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Parasitology. 2004 Oct;129(Pt 4):445-54.

Human infectivity trait in Trypanosoma brucei: stability, heritability and relationship to sra expression.

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  • 1Division of Infection and Immunity, Institute of Biomedical and Life Sciences, Joseph Black Building, University of Glasgow, Glasgow, G12 8QQ, UK. m.turner@bio.gla.ac.uk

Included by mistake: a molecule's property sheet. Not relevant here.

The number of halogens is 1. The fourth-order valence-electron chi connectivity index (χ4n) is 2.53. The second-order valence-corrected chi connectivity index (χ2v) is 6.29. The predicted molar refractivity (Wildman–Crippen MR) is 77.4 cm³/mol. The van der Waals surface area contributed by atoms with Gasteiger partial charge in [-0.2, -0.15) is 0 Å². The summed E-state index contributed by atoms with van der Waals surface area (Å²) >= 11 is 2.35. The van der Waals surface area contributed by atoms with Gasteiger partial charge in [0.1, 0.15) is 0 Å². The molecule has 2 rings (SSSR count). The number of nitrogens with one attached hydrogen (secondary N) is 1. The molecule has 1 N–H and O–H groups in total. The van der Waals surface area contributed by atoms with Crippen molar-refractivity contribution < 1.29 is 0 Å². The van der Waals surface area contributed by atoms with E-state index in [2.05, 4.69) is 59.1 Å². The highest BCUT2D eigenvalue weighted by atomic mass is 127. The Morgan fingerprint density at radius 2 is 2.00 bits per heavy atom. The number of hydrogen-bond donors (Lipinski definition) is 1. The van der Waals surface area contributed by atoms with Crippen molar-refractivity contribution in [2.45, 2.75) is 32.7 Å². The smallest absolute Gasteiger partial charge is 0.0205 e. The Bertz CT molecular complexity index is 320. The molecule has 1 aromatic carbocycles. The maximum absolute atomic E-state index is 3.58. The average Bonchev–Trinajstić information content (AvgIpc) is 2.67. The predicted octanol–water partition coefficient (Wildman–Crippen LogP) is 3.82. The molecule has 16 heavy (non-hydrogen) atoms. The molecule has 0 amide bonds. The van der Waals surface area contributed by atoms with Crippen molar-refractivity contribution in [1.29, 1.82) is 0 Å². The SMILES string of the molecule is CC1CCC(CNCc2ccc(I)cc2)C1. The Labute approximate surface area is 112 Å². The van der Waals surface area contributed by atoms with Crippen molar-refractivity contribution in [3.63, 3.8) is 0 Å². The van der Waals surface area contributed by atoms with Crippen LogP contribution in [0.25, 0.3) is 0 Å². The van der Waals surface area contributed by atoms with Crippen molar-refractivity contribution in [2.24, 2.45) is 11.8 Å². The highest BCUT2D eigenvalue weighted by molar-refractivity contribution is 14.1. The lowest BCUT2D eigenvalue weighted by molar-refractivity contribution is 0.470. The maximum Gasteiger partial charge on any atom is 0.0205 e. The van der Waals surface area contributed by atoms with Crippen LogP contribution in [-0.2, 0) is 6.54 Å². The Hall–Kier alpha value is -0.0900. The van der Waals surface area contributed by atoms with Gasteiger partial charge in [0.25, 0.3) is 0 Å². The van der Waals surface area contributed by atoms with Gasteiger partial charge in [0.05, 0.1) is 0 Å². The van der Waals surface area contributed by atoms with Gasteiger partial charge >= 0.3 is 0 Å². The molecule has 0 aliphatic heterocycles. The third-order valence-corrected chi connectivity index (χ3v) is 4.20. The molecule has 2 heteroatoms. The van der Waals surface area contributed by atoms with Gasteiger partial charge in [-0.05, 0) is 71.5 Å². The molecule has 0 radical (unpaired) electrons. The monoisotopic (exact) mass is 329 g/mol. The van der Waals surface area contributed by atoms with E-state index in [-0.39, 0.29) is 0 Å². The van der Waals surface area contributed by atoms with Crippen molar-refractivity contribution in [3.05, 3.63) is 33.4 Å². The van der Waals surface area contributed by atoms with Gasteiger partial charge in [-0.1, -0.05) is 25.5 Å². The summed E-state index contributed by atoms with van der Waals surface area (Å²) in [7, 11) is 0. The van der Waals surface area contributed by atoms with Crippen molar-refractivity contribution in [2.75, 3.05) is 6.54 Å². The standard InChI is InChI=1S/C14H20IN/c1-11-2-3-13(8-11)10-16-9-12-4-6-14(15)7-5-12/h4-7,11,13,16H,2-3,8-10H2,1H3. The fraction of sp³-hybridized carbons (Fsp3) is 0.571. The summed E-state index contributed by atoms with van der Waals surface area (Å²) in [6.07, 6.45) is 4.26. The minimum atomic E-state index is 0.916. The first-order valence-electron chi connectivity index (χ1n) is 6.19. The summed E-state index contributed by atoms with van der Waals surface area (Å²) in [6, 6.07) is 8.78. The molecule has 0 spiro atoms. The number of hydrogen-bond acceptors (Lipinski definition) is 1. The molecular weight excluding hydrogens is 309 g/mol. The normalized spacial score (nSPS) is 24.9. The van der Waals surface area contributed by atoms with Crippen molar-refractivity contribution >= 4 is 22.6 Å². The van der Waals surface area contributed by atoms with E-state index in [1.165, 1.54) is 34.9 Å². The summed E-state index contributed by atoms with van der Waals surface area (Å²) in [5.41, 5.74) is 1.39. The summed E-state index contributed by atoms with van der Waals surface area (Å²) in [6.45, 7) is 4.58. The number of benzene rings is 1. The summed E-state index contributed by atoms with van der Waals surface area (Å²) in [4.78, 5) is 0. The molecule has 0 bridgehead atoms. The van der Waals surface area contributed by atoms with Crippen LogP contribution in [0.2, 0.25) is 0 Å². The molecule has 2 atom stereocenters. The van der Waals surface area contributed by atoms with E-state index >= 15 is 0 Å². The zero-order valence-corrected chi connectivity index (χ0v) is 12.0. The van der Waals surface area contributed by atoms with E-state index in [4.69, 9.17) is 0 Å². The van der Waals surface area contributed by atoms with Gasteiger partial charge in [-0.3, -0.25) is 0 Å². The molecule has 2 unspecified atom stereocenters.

Some Trypanosoma brucei lines infect humans whereas others do not because the parasites are lysed by human serum. We have developed a robust, quantitative in vitro assay based on differential uptake of fluorescent dyes by live and dead trypanosomes to quantify the extent and kinetics of killing by human serum. This method has been used to discriminate between 3 classes of human serum resistance; sensitive, resistant and intermediate. TREU 927/4, the parasite used for the T. brucei genome project, is intermediate. The phenotype is expressed in both bloodstream and metacyclic forms, is stably expressed during chronic infections and on cyclical transmission through tsetse flies. Trypanosomes of intermediate phenotype are distinguished from sensitive populations of cells by the slower rate of lysis and by the potential to become fully resistant to killing by human serum as a result of selection or long-term serial passaging in mice, and to pass on full resistance phenotype to its progeny in a genetic cross. The sra gene has been shown previously to determine human serum resistance in T. brucei but screening for the presence and expression of this gene indicated that it is not responsible for the human serum resistance phenotype in the trypanosome lines that we have examined, indicating that an alternative mechanism for HSR exists in these stocks. Examination of the inheritance of the phenotype in F1 hybrids for both bloodstream and metacyclic stages from 2 genetic crosses demonstrated that the phenotype is co-inherited in both life-cycle stages in a manner consistent with being a Mendelian trait, determined by only one or a few genes.

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